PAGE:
William Denby "Bill" Hanna (July 14, 1910 – March 22, 2001) was an American animator, director, producer, voice actor, and cartoon artist, whose film and television cartoon characters entertained millions of people for much of the 20th century. When he was a young child, Hanna's family moved frequently, but they settled in Compton, California, by 1919. There, Hanna became an Eagle Scout. Hanna graduated from Compton High School in 1928. He briefly attended Compton City College but dropped out at the onset of the Great Depression.
After working odd jobs in the first months of the Depression, Hanna joined the Harman and Ising animation studio in 1930. During the 1930s, Hanna steadily gained skill and prominence while working on cartoons such as Captain and the Kids. In 1937, while working at Metro-Goldwyn-Mayer (MGM), Hanna met Joseph Barbera. The two men began a collaboration that was at first best known for producing Tom and Jerry and live action films. In 1957, they co-founded Hanna-Barbera, which became the most successful television animation studio in the business, producing programs such as The Flintstones, The Huckleberry Hound Show, The Jetsons, Scooby-Doo, The Smurfs, and Yogi Bear. In 1967, Hanna–Barbera was sold to Taft Broadcasting for $12 million, but Hanna and Barbera remained heads of the company until 1991. At that time, the studio was sold to Turner Broadcasting System, which in turn was merged with Time Warner, owners of Hanna's first employer Warner Bros., in 1996; Hanna and Barbera stayed on as advisors.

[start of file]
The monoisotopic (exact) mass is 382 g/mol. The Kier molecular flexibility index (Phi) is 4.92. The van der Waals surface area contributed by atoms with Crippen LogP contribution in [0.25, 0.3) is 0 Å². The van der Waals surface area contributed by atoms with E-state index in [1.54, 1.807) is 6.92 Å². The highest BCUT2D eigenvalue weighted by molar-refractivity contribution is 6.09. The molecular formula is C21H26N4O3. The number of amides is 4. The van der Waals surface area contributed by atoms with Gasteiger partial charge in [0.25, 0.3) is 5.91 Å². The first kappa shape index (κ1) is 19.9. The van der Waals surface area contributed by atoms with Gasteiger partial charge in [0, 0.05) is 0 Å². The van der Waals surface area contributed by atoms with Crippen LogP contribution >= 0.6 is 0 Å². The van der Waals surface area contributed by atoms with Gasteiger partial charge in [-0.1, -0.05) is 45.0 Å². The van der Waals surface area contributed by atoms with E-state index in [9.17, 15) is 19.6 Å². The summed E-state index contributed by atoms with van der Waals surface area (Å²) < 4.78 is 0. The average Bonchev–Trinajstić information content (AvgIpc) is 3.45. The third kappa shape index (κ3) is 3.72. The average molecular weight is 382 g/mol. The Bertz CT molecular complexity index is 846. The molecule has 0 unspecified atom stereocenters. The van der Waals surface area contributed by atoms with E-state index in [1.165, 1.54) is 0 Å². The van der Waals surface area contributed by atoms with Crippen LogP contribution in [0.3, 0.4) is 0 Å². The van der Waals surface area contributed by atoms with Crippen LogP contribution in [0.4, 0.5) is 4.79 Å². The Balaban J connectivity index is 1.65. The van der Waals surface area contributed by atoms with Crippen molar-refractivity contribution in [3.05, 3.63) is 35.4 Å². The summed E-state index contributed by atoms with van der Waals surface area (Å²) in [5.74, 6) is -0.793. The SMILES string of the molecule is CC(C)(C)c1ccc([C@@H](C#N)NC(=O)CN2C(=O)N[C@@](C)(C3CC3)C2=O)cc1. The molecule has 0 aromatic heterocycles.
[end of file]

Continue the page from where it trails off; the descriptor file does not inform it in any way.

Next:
Hanna and Barbera won seven Academy Awards and eight Emmy Awards. Their cartoons have become cultural icons, and their cartoon characters have appeared in other media such as films, books, and toys. Hanna–Barbera's shows had a worldwide audience of over 300 million people in their 1960s heyday, and have been translated into more than 28 languages.